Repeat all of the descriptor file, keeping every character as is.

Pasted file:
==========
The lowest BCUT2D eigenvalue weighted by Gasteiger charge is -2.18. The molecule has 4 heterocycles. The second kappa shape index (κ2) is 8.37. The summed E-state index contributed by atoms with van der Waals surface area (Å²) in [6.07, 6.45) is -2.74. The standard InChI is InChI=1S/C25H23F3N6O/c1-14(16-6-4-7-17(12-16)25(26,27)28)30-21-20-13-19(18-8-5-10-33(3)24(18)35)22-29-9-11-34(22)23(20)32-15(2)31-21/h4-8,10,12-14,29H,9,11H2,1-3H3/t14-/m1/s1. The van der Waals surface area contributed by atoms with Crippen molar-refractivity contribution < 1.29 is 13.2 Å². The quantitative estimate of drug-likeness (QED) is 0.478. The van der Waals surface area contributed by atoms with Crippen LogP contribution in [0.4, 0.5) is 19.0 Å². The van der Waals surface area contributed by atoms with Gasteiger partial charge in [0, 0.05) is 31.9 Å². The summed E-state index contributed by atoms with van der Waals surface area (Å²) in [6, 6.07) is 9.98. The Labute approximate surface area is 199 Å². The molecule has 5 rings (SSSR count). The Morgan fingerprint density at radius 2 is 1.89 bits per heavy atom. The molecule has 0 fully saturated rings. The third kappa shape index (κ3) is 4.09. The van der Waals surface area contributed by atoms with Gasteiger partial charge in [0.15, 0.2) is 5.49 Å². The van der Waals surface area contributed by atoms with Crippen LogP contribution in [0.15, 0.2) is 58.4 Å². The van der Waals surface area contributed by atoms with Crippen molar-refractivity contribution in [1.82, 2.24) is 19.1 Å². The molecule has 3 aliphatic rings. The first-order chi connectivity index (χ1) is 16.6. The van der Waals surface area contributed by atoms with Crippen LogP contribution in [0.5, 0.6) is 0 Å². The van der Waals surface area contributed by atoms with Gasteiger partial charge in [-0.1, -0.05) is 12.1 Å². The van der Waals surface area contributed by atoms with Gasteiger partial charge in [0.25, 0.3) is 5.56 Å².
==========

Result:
The lowest BCUT2D eigenvalue weighted by Gasteiger charge is -2.18. The molecule has 4 heterocycles. The second kappa shape index (κ2) is 8.37. The summed E-state index contributed by atoms with van der Waals surface area (Å²) in [6.07, 6.45) is -2.74. The standard InChI is InChI=1S/C25H23F3N6O/c1-14(16-6-4-7-17(12-16)25(26,27)28)30-21-20-13-19(18-8-5-10-33(3)24(18)35)22-29-9-11-34(22)23(20)32-15(2)31-21/h4-8,10,12-14,29H,9,11H2,1-3H3/t14-/m1/s1. The van der Waals surface area contributed by atoms with Crippen molar-refractivity contribution < 1.29 is 13.2 Å². The quantitative estimate of drug-likeness (QED) is 0.478. The van der Waals surface area contributed by atoms with Crippen LogP contribution in [0.4, 0.5) is 19.0 Å². The van der Waals surface area contributed by atoms with Gasteiger partial charge in [0, 0.05) is 31.9 Å². The summed E-state index contributed by atoms with van der Waals surface area (Å²) in [6, 6.07) is 9.98. The Labute approximate surface area is 199 Å². The molecule has 5 rings (SSSR count). The Morgan fingerprint density at radius 2 is 1.89 bits per heavy atom. The molecule has 0 fully saturated rings. The third kappa shape index (κ3) is 4.09. The van der Waals surface area contributed by atoms with Gasteiger partial charge in [0.15, 0.2) is 5.49 Å². The van der Waals surface area contributed by atoms with Crippen LogP contribution in [0.15, 0.2) is 58.4 Å². The van der Waals surface area contributed by atoms with Crippen molar-refractivity contribution in [1.82, 2.24) is 19.1 Å². The molecule has 3 aliphatic rings. The first-order chi connectivity index (χ1) is 16.6. The van der Waals surface area contributed by atoms with Crippen LogP contribution in [0.5, 0.6) is 0 Å². The van der Waals surface area contributed by atoms with Gasteiger partial charge in [-0.1, -0.05) is 12.1 Å². The van der Waals surface area contributed by atoms with Gasteiger partial charge in [0.25, 0.3) is 5.56 Å².